SUPERMARINE SPITFIRE - THE ONE AND ONLY
The Spitfire was designed by Reginald Mitchell of The Supermarine Aviation Works and is arguably the most elegant but deadly aircraft of World War 2. The beautiful fuselage curves, the distinctive elliptical wings, plus its legendary service in action, make it one of the most recognisable and loved aircraft in the world. The prototype first flew from Eastleigh Aerodrome, near Southampton, England in March 1936.
The Spitfire was an advanced aircraft when first designed and unlike its similarly Merlin-engined stablemate the Hawker Hurricane, used new complicated monocoque construction techniques. As a result of these complexities and production difficulties at Supermarine, the move from prototype to full production was slow and problematic. However, once this was overcome, the Spitfire was produced in huge numbers. This is in part due to the more advanced initial design, which was able to be constantly developed and improved to increase performance, ironically the very thing that hindered it in the early days.
Production only ceased in 1948, making it the only allied aircraft to be manufactured for the entirety of the war.
This kit is designed for you to build a traditionally constructed, rubber powered, free flight model of a Spitfire. The kit includes the materials (other than paints) to complete a spitfire with plain white covering, so you can decide to do your own favourite scheme.
Construction of the model from this kit uses the traditional method of "stick and tissue", that consists of a built up balsa wood skeleton (framework), covered with a tissue skin. The balsa frameworks are built over a plan that is printed at the exact scale of the model, which is in essence a real engineering drawing. Power is provided by rubber strip motor that is wound up before flight.
Free flight means just that - once the model is launched, it is on its own. It must follow a predetermined flight path established when the model is initially adjusted for flight or "trimmed". This type of traditional building technique and flying requires a degree of patience and skill, but is extremely rewarding. Typically for a small model and in the spirit of the traditional kits, profiles are simplified and adjusted from the original and a relatively large propeller is used. This is done so that the model is light and stable enough to fly on its own, is simple in construction and can work with the rubber motor. These adjustments have been done with care and sensitivity so that the shape and spirit of the original aircraft is preserved as much as possible.
Also in the spirit of the traditional kits, additional items required to build the model are things that can be found in the kitchen drawer or are easily available on the high street.
INCLUDED IN YOUR KIT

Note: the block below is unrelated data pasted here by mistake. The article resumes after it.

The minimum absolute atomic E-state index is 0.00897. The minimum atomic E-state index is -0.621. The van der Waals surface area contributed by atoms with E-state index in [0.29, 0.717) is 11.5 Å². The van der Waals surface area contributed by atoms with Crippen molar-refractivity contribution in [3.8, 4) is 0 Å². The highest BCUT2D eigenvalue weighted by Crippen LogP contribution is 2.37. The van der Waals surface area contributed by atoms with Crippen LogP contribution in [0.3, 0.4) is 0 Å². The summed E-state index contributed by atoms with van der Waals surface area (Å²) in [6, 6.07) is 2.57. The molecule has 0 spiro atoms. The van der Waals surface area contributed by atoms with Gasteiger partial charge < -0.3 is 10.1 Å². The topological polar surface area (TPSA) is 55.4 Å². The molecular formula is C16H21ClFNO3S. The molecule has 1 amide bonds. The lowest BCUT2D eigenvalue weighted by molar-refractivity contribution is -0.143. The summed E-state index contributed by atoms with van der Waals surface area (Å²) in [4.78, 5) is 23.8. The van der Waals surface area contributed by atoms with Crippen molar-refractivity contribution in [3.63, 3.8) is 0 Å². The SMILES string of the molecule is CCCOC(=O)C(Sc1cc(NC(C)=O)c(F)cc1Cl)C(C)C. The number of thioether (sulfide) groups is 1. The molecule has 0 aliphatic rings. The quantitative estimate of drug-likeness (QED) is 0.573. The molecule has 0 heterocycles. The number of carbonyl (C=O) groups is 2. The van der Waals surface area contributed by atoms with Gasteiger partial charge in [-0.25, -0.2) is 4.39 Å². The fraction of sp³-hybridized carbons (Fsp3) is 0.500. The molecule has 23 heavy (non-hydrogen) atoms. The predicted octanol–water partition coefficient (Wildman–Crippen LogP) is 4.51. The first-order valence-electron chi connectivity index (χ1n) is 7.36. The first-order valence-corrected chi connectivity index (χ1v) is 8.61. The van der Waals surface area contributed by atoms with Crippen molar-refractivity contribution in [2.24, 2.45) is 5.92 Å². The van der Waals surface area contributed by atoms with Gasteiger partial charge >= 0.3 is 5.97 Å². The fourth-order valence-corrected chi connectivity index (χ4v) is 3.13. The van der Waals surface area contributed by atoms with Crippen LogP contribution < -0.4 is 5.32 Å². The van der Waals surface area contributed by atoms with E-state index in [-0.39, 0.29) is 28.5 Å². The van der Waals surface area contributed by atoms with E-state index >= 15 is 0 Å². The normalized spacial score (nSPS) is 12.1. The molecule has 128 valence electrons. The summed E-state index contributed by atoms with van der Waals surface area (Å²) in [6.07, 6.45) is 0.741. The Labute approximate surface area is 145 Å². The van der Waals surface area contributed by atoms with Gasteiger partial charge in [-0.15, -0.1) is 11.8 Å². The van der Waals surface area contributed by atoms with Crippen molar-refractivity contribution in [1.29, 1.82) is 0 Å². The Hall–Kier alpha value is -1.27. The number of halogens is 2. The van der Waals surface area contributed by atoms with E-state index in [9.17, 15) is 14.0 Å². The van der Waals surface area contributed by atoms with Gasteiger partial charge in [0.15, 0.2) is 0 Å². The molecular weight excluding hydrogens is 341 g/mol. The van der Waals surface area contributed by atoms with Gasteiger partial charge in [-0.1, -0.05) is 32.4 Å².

- Three balsa sheets with precise laser cut parts and strip wood.
- PVA glue for building the wooden frames.
- One 150mm diameter plastic propeller.
- One pre-bent motor hook and shaft.
- Three low friction plastic nose bushings - one for the propeller and two for the undercarriage wheels.
- One vacuum formed canopy and spinner.
- Piano wire for the main undercarriage and tail wheel legs.
- One motor peg (cocktail stick or toothpick).
- Rubber motor strip.
- Tissue to cover the model.
- Parts reference sheet (W), full size summary plan sheet (X), scheme diagram sheet (Y) and scheme markings (Z) printed on lightweight paper.
Only Suitable For Ages 14+
Choking Hazard - Contains small parts, keep out of reach of children.
SPITFIRE ORIGINAL INSTRUCTION BOOKLET
Download a spare copy of the instruction booklet included in your kit here:
SPITFIRE MARKINGS SHEET
Click the link below to download a pdf version of the markings sheet included in the Spitfire kit.
The markings sheet should fit onto a single A4 page and may be printed onto your own paper or decal transfer sheet.
SPITFIRE PATTERNS SHEET
Download a pdf version of the patterns for acetate and paper/card parts originally drawn on the plan.
This will save you from having to cut into your beautiful plan!
Most orders are shipped via Royal Mail’s Tracked 48 service.
For larger or heavier orders, we use UKMail/DHL to deliver your package on a Next Working Day service.
Shipping is free to UK Mainland addresses for orders over £30.00, otherwise we charge £6.00 for Royal Mail Tracked 48 parcels and £12.00 for UKMail/DHL Nest Working Day.
Items that fit within Royal Mail International Tracked Medium Parcel parameters (59cm x 17cm x 15cm weighing less than 2kg) can be sent to most countries outside the UK.
For example up to 3 of our smaller 18” wingspan kits can fit into one of these parcels.
A parcel like this currently costs around £14 to Europe and around £18 to send to the USA and will take up to 3 weeks to arrive. This is because Royal Mail hands over the parcel to the local Post Office service for your country who have to clear it through customs and then deliver it to you.
The Royal Mail tracking code also transfers over to the tracking for your country’s postal service.
For items that do not fit within Royal Mail International Tracked Medium Parcel parameters, we use standard international couriers such as DHL, FedEx and UPS.
These companies use something called volumetric weights to calculate the cost of shipping.
For example, a Balsa Basics RC bundle kit that measures 102cm x 34cm x 16cm and weighs 2.5 kg is actually calculated at 14kg!
This makes these very expensive to send outside the UK - a large kit can cost nearly £40 to send to France.